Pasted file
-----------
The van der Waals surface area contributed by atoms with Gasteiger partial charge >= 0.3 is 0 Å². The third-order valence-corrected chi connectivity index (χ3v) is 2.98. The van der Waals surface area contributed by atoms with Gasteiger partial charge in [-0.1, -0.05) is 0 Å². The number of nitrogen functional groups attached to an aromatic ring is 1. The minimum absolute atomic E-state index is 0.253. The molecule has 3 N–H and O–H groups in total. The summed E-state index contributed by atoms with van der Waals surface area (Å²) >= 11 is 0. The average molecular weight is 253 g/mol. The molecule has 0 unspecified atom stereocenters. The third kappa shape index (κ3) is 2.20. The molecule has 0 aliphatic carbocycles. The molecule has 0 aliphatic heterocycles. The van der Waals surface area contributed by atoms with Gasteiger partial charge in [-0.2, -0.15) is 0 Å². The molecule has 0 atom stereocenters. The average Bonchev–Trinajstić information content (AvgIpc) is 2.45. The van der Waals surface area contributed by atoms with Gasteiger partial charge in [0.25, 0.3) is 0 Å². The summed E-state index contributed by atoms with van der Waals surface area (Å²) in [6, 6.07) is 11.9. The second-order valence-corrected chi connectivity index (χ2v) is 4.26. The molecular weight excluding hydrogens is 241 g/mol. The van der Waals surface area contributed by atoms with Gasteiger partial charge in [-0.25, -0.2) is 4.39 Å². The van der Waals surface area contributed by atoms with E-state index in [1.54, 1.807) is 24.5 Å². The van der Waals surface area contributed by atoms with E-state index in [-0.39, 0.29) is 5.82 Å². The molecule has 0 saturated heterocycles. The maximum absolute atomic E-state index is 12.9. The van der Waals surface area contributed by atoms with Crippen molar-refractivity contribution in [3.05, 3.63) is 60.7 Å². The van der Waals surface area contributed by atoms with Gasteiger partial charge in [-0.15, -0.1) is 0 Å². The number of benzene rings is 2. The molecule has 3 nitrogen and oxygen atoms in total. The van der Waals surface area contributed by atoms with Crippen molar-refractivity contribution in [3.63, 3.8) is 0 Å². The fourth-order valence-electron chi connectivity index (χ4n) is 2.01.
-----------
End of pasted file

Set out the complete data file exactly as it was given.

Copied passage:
The van der Waals surface area contributed by atoms with Gasteiger partial charge >= 0.3 is 0 Å². The third-order valence-corrected chi connectivity index (χ3v) is 2.98. The van der Waals surface area contributed by atoms with Gasteiger partial charge in [-0.1, -0.05) is 0 Å². The number of nitrogen functional groups attached to an aromatic ring is 1. The minimum absolute atomic E-state index is 0.253. The molecule has 3 N–H and O–H groups in total. The summed E-state index contributed by atoms with van der Waals surface area (Å²) >= 11 is 0. The average molecular weight is 253 g/mol. The molecule has 0 unspecified atom stereocenters. The third kappa shape index (κ3) is 2.20. The molecule has 0 aliphatic carbocycles. The molecule has 0 aliphatic heterocycles. The van der Waals surface area contributed by atoms with Gasteiger partial charge in [-0.2, -0.15) is 0 Å². The molecule has 0 atom stereocenters. The average Bonchev–Trinajstić information content (AvgIpc) is 2.45. The van der Waals surface area contributed by atoms with Gasteiger partial charge in [0.25, 0.3) is 0 Å². The summed E-state index contributed by atoms with van der Waals surface area (Å²) in [6, 6.07) is 11.9. The second-order valence-corrected chi connectivity index (χ2v) is 4.26. The molecular weight excluding hydrogens is 241 g/mol. The van der Waals surface area contributed by atoms with Gasteiger partial charge in [-0.25, -0.2) is 4.39 Å². The van der Waals surface area contributed by atoms with E-state index in [1.54, 1.807) is 24.5 Å². The van der Waals surface area contributed by atoms with E-state index in [-0.39, 0.29) is 5.82 Å². The molecule has 0 saturated heterocycles. The maximum absolute atomic E-state index is 12.9. The van der Waals surface area contributed by atoms with Crippen molar-refractivity contribution in [3.05, 3.63) is 60.7 Å². The van der Waals surface area contributed by atoms with Gasteiger partial charge in [-0.15, -0.1) is 0 Å². The number of benzene rings is 2. The molecule has 3 nitrogen and oxygen atoms in total. The van der Waals surface area contributed by atoms with Crippen molar-refractivity contribution in [3.63, 3.8) is 0 Å². The fourth-order valence-electron chi connectivity index (χ4n) is 2.01.